Let me now leave the Korean peninsula and turn to China. Many have tried to sum up the United States’ relationship with China in a catch phrase. I don’t believe such characterizations are useful or accurate. Our relationship with the PRC and its 1.3 billion citizens is too complex, varied, and fast changing to be reduced to soundbites.
President Bush, Secretary Powell, and all of us in the administration have worked over the last two years to forge a candid, constructive and cooperative relationship with China. In the spirit of dealing straightforwardly with our differences and building on common interests the President paid an unprecedented two visits to China in his first 13 months in office, and hosted President Jiang Zemin in Crawford last October.
While not minimizing the differences that remain over human rights, nonproliferation, and Taiwan, I can report to you that the administration’s approach to China has resulted in a US-China relationship marked by close cooperation on a broad range of issues: the war on terrorism, our economic and trade agenda, and critical regional security issues are just three examples.
By pragmatic, I do not mean that we sacrifice our core interests or values. We have real and important differences with China regarding its human rights record, proliferation activities, and the nature of its political system. We must continue to encourage China’s evolution as a responsible global power that respects the rights of all its citizens. But it is possible to have a relationship with the PRC that furthers cooperation on critical issues that affect us both and that also stays true to US ideals and principles.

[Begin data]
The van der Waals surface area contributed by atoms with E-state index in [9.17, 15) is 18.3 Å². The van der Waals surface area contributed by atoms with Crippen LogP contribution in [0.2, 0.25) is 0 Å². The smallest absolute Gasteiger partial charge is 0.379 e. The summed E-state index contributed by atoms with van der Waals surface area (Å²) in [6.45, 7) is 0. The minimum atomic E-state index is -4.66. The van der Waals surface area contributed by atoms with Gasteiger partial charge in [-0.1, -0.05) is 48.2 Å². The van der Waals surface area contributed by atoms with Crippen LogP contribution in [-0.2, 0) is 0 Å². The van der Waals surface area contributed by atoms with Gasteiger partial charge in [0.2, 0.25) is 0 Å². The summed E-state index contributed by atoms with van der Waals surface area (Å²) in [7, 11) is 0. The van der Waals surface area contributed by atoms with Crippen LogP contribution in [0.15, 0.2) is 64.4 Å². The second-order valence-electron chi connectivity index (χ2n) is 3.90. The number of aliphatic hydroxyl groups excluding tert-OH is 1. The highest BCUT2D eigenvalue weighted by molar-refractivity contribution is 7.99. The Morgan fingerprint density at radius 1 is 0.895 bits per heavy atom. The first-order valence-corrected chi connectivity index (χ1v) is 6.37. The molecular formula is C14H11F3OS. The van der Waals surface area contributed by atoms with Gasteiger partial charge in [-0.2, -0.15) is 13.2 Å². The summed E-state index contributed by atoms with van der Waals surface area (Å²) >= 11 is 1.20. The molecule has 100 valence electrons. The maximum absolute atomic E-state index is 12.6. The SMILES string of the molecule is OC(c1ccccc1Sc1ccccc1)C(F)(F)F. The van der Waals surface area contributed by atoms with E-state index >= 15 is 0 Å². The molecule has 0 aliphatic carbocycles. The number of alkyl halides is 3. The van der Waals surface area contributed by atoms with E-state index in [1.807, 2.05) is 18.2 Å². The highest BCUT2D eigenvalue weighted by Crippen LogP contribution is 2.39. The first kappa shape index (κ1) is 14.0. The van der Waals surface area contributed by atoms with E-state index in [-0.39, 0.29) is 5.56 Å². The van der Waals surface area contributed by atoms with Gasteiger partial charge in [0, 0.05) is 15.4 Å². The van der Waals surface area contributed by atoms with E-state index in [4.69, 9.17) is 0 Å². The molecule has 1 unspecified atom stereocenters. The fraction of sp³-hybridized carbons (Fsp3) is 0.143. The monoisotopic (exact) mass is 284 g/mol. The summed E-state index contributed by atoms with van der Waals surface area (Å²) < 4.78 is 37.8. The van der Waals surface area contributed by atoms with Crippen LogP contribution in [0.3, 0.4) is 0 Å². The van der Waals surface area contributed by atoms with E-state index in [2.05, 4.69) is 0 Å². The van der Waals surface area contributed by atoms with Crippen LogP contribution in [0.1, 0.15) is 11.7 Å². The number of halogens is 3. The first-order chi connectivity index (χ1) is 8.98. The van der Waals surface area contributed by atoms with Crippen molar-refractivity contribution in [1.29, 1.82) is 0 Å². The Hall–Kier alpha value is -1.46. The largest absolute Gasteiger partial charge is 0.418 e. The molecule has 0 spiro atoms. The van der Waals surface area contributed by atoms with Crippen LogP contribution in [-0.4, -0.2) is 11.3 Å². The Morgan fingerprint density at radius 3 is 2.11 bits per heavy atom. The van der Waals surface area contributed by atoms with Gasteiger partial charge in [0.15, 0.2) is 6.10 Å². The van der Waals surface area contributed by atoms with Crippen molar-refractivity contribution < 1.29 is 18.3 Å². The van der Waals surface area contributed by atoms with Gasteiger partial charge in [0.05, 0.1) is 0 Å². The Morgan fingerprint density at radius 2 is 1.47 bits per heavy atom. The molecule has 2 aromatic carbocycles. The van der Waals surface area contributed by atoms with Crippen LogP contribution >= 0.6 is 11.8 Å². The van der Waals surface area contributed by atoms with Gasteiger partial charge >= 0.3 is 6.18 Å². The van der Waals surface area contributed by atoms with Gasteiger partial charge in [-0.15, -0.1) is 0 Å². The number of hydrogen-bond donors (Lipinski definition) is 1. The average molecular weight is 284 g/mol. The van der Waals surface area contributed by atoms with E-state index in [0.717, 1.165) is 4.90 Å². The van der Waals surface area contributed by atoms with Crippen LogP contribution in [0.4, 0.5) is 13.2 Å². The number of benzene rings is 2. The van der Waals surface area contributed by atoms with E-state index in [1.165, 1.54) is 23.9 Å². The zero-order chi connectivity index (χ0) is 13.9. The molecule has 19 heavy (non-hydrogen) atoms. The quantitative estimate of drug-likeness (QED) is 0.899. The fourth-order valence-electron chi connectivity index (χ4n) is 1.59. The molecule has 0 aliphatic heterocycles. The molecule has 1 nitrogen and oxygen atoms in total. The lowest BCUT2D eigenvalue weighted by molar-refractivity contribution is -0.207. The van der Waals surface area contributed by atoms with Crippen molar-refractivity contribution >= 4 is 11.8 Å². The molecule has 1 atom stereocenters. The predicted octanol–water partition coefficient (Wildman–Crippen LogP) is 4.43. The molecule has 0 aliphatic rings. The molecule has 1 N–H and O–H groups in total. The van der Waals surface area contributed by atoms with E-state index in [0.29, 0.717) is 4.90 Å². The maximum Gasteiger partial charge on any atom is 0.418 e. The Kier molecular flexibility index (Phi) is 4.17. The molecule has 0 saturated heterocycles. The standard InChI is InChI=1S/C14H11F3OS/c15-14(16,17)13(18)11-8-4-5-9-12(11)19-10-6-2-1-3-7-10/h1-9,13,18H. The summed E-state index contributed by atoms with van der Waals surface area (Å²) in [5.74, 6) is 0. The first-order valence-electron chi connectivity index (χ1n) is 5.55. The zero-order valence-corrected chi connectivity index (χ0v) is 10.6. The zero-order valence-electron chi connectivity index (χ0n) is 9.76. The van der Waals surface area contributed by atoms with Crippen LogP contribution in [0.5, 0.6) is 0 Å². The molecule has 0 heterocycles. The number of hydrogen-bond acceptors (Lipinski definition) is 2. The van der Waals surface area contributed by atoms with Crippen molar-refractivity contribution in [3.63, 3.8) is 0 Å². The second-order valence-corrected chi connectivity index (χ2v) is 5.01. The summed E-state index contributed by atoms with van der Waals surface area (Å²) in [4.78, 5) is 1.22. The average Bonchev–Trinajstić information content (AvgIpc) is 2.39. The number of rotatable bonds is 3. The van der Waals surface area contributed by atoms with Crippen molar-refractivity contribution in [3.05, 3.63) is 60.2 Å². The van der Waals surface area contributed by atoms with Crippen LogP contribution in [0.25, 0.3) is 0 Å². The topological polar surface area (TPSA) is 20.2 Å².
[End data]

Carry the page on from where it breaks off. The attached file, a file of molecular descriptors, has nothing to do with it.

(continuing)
When I was recently in Beijing, I had the chance to speak with a number of PRC officials. On the most pressing issue in the East Asia region—the situation in North Korea—I held lengthy and productive discussions with my Chinese counterparts. All of them stressed their disapproval of the DPRK’s announcement of its intention to withdraw from the Nuclear Non-Proliferation Treaty, their concerns over North Korea’s nuclear activities, and China’s desire to see a non-nuclear environment maintained on the Korean peninsula.
Some have said China is not doing enough in this regard. Certainly, we need to keep urging China to use its relationship and leverage with the North Koreans to impress upon them just how worrisome and potentially destabilizing their nuclear activities are. But it bears remembering that 50 years ago the US and the PRC were fighting on opposite sides of a conflict on the Korean peninsula. Today, by contrast, we share a common goal in preventing North Korea’s development of weapons of mass destruction. China’s appreciation of the need to bring North Korea back into compliance with its international commitments is significant indeed.
China’s diplomatic support in the war on terrorism and in ensuring Iraqi disarmament has been of great value. The PRC voted in support of both UN Security Council resolutions after the September 11th attacks. Within two weeks of 9-11, we initiated a U.S.-China counterterrorism dialogue to improve practical cooperation. China also publicly supported the coalition campaign in Afghanistan and contributed to Afghan reconstruction following the defeat of the Taliban and our successes in disrupting and setting back al Qaeda. Beijing lent its good offices to counsel restraint on the part of Pakistan and India over Kashmir over the past thirteen months.
In addition, China voted for UN Resolution 1441 authorizing renewed weapons inspections in Iraq, and has publicly decried Baghdad’s attempts to play games with the UN Security Council.